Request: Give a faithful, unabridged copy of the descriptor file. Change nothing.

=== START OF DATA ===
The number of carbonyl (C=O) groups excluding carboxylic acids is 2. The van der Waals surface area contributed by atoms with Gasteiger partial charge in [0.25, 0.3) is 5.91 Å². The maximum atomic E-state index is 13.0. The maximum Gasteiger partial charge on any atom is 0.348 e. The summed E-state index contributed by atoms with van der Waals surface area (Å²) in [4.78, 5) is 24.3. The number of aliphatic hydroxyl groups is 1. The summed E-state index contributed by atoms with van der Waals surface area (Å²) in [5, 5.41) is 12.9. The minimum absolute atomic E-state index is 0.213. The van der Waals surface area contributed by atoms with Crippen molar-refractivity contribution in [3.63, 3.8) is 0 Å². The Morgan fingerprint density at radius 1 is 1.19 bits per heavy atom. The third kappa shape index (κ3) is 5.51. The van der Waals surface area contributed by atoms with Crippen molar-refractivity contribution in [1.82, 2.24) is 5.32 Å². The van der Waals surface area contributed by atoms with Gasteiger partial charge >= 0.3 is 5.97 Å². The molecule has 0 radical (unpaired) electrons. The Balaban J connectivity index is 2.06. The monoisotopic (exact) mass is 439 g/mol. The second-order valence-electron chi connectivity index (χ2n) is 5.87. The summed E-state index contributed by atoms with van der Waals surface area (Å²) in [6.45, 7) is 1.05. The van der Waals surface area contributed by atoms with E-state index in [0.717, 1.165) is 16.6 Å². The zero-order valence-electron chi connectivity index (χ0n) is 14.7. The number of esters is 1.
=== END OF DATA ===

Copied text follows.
The number of carbonyl (C=O) groups excluding carboxylic acids is 2. The van der Waals surface area contributed by atoms with Gasteiger partial charge in [0.25, 0.3) is 5.91 Å². The maximum atomic E-state index is 13.0. The maximum Gasteiger partial charge on any atom is 0.348 e. The summed E-state index contributed by atoms with van der Waals surface area (Å²) in [4.78, 5) is 24.3. The number of aliphatic hydroxyl groups is 1. The summed E-state index contributed by atoms with van der Waals surface area (Å²) in [5, 5.41) is 12.9. The minimum absolute atomic E-state index is 0.213. The van der Waals surface area contributed by atoms with Crippen molar-refractivity contribution in [3.63, 3.8) is 0 Å². The Morgan fingerprint density at radius 1 is 1.19 bits per heavy atom. The third kappa shape index (κ3) is 5.51. The van der Waals surface area contributed by atoms with Crippen molar-refractivity contribution in [1.82, 2.24) is 5.32 Å². The van der Waals surface area contributed by atoms with Gasteiger partial charge >= 0.3 is 5.97 Å². The molecule has 0 radical (unpaired) electrons. The Balaban J connectivity index is 2.06. The monoisotopic (exact) mass is 439 g/mol. The second-order valence-electron chi connectivity index (χ2n) is 5.87. The summed E-state index contributed by atoms with van der Waals surface area (Å²) in [6.45, 7) is 1.05. The van der Waals surface area contributed by atoms with E-state index in [0.717, 1.165) is 16.6 Å². The zero-order valence-electron chi connectivity index (χ0n) is 14.7. The number of esters is 1.